For many people who separate from their partner will require a Child Arrangement order. This sets out where the child or children involved will live, and how much of your time will be spent with each parent. Here are 5 important things to consider with Child Arrangement Orders


1. Each Child Arrangements Order is Unique 


Each order will be decided on the circumstances of that particular family. With the best interest of the child always taken into consideration. Child Arrangements Orders are ratified in court by a judge or magistrate. They will encourage both parties to try to reach an agreement (if there are no concerns about the child’s welfare) first. Only if an agreement cannot be reached, will the judge or magistrate make the Child Arrangement Order. Again always putting the welfare of the child or children first. 


2. Child Arrangements Orders can be varied 


Over time, things change. Because of this, it may be necessary to change the terms of the order. That is, if both parties are in agreement about the changes. Then they are legally allowed to depart from its terms. Although, for the changes to be legally binding, the order must be formally varied by the court. This is done by applying for a variation from the court. Again, this must demonstrate that the changes are in the child’s or children’s best interests.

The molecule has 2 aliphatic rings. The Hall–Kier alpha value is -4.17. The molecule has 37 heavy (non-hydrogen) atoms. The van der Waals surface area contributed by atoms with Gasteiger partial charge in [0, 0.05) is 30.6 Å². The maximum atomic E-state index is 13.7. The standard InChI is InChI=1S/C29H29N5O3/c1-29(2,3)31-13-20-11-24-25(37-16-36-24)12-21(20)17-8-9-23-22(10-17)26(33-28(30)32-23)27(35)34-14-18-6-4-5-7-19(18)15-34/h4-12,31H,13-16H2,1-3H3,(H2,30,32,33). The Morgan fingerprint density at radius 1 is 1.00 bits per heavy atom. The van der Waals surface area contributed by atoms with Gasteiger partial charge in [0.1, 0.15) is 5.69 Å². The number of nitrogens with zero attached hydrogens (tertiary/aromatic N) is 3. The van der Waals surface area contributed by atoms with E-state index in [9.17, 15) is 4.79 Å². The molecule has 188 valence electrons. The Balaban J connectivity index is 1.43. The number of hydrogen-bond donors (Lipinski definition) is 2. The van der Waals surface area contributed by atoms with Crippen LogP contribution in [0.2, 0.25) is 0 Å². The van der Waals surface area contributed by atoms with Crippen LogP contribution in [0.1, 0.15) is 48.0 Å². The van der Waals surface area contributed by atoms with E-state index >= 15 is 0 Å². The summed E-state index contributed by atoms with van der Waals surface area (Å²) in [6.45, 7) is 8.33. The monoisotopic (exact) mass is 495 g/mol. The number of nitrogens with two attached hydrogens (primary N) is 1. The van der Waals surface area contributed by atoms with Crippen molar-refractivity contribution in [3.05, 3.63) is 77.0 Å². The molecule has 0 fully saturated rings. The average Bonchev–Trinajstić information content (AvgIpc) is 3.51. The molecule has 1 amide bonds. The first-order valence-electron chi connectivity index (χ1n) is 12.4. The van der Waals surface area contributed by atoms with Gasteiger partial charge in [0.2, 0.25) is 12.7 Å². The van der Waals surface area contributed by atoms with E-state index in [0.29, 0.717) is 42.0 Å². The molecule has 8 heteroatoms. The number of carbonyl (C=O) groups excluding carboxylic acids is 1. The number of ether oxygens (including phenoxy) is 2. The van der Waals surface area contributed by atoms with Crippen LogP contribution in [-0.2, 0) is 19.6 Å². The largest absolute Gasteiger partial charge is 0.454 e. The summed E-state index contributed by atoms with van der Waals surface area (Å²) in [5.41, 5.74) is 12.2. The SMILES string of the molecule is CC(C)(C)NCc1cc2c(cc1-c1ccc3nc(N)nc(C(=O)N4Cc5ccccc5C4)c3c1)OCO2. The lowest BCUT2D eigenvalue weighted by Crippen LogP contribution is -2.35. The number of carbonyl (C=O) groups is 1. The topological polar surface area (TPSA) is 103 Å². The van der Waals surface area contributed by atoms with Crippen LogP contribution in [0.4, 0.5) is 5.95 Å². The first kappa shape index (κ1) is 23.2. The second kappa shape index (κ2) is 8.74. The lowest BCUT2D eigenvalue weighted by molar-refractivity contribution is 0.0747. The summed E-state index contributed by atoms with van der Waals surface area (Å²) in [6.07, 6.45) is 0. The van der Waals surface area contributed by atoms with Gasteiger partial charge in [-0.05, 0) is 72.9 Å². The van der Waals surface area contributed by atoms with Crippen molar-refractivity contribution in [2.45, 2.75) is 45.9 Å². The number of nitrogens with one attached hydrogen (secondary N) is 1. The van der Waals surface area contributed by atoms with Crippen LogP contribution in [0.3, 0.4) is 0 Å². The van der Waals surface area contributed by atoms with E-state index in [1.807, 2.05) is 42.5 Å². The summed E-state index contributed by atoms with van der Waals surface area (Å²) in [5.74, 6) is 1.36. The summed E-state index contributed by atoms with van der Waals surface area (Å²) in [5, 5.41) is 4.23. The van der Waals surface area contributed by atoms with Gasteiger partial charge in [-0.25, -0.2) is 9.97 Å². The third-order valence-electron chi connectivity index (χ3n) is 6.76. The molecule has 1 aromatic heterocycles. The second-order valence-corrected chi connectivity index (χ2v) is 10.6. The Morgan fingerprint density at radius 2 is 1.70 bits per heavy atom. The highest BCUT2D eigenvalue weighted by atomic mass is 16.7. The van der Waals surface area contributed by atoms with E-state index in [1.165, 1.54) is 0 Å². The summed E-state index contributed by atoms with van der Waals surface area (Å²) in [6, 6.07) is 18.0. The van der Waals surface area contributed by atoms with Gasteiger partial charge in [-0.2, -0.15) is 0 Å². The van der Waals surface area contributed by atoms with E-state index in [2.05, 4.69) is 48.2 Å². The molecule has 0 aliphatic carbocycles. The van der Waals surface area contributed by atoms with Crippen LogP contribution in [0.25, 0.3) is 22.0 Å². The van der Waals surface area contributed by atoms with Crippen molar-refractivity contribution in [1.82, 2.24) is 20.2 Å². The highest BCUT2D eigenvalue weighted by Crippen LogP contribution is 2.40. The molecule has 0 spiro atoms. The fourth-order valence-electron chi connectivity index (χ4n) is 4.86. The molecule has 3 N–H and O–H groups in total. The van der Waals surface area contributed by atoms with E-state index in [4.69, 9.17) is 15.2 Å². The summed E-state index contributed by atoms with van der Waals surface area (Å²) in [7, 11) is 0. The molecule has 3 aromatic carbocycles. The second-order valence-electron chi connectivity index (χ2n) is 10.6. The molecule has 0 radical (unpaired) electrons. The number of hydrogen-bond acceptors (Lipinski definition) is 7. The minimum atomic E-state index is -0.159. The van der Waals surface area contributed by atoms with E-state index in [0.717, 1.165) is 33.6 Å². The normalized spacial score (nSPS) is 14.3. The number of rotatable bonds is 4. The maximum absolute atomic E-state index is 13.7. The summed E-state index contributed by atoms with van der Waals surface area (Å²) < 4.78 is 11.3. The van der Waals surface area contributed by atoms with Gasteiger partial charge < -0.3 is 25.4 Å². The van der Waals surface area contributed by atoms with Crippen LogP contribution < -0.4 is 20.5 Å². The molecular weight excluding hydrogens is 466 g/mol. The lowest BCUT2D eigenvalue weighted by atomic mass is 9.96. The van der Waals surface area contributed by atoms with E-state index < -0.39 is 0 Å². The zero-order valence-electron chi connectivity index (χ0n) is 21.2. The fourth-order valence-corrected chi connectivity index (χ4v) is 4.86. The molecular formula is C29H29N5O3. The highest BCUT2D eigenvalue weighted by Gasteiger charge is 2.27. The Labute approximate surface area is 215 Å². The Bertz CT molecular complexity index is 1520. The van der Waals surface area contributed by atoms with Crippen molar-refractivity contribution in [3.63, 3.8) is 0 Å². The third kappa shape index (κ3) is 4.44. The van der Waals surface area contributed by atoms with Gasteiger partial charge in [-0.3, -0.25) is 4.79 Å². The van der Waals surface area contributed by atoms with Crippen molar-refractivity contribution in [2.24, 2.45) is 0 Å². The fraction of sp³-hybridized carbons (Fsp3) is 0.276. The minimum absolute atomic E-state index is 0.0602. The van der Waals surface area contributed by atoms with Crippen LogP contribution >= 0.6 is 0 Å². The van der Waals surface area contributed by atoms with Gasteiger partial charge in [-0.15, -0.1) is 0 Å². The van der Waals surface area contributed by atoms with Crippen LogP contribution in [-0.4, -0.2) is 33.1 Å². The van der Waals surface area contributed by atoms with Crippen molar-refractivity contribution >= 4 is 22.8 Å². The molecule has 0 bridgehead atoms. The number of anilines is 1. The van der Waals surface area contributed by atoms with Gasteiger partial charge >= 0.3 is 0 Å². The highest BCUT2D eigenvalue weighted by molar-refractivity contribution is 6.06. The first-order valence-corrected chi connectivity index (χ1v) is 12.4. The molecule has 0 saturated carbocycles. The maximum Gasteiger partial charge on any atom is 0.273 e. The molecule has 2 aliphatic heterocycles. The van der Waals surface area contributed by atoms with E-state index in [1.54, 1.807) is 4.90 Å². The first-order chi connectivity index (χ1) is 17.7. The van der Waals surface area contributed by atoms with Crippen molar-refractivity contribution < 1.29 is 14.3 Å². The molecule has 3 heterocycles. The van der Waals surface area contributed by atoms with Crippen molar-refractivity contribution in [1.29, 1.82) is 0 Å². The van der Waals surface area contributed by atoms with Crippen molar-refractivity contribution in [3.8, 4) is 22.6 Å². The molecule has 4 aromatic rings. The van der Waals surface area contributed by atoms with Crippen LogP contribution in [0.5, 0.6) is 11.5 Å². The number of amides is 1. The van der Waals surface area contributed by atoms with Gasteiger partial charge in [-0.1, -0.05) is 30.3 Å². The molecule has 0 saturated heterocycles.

3. Sanctions can be made for a Breach 


If one or the other party isn’t complying with the Child Arrangements Order, then the other party can apply to the court for an Enforcement Order. However, they will need to provide proof that the other person has failed to comply beyond a reasonable doubt (without a reasonable excuse). Once applied for, the court will decide if a sanction is necessary. A sanction could come in the form of a warning, fine, community service, or even a prison sentence. 


4. Child Arrangements Orders are just for parents 


Anyone can apply for a Child Arrangements Order. Also, anyone named in an order shares parental responsibility for the child or children. It is not unusual for family members, such as grandparents, to apply for a Child Arrangements Order. 


5. Orders last until a child is 16 years of age 


Or, in some circumstances, until a child is 18. After the order has ended, the child or children are able to decide for themselves how much contact they have with both parents and where they live. In most cases, the part of the order that states where a child lives is valid until the child is 18. But this is rarely enforced if the child has decided otherwise. 


How to apply for a Child Arrangements Order 


Child Arrangements orders are complex as they involve children, a family law solicitor can support families through Child Arrangements Order proceedings. 


Contact us


Many cases are emotionally difficult to organise. The team at Beeston Shenton understands this and will provide support throughout the process. Our approach is always caring and sensitive, as we want the best for you and your family. Please get in touch with our family law team to discuss Child Arrangements Orders.